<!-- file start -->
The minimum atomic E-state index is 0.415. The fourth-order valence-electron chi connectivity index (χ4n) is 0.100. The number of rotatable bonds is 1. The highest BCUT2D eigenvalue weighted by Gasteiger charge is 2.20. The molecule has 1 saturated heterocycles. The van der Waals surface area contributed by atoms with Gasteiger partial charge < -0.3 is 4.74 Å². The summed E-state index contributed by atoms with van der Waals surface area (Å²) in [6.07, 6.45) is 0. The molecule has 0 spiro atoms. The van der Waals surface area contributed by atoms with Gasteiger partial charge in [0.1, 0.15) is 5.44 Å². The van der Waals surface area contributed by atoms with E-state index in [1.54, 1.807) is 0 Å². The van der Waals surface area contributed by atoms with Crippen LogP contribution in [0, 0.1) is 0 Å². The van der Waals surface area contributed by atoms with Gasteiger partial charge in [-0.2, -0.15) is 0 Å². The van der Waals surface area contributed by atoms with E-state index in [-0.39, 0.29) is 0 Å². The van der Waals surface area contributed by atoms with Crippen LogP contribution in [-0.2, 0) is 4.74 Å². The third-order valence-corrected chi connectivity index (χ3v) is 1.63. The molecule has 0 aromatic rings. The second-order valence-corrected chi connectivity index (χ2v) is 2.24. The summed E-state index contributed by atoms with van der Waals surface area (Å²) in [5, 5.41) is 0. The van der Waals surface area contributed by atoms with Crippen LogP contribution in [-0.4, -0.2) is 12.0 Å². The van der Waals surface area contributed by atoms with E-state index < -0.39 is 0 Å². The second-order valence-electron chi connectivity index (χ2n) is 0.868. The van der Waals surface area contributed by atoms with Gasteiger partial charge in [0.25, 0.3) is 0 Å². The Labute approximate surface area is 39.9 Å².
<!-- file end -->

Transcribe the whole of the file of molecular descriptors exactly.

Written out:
The minimum atomic E-state index is 0.415. The fourth-order valence-electron chi connectivity index (χ4n) is 0.100. The number of rotatable bonds is 1. The highest BCUT2D eigenvalue weighted by Gasteiger charge is 2.20. The molecule has 1 saturated heterocycles. The van der Waals surface area contributed by atoms with Gasteiger partial charge < -0.3 is 4.74 Å². The summed E-state index contributed by atoms with van der Waals surface area (Å²) in [6.07, 6.45) is 0. The molecule has 0 spiro atoms. The van der Waals surface area contributed by atoms with Gasteiger partial charge in [0.1, 0.15) is 5.44 Å². The van der Waals surface area contributed by atoms with E-state index in [1.54, 1.807) is 0 Å². The van der Waals surface area contributed by atoms with Crippen LogP contribution in [0, 0.1) is 0 Å². The van der Waals surface area contributed by atoms with Gasteiger partial charge in [-0.2, -0.15) is 0 Å². The van der Waals surface area contributed by atoms with E-state index in [-0.39, 0.29) is 0 Å². The van der Waals surface area contributed by atoms with Crippen LogP contribution in [-0.2, 0) is 4.74 Å². The third-order valence-corrected chi connectivity index (χ3v) is 1.63. The molecule has 0 aromatic rings. The second-order valence-corrected chi connectivity index (χ2v) is 2.24. The summed E-state index contributed by atoms with van der Waals surface area (Å²) in [5, 5.41) is 0. The van der Waals surface area contributed by atoms with Crippen LogP contribution in [-0.4, -0.2) is 12.0 Å². The van der Waals surface area contributed by atoms with E-state index < -0.39 is 0 Å². The second-order valence-electron chi connectivity index (χ2n) is 0.868. The van der Waals surface area contributed by atoms with Gasteiger partial charge in [0.25, 0.3) is 0 Å². The Labute approximate surface area is 39.9 Å².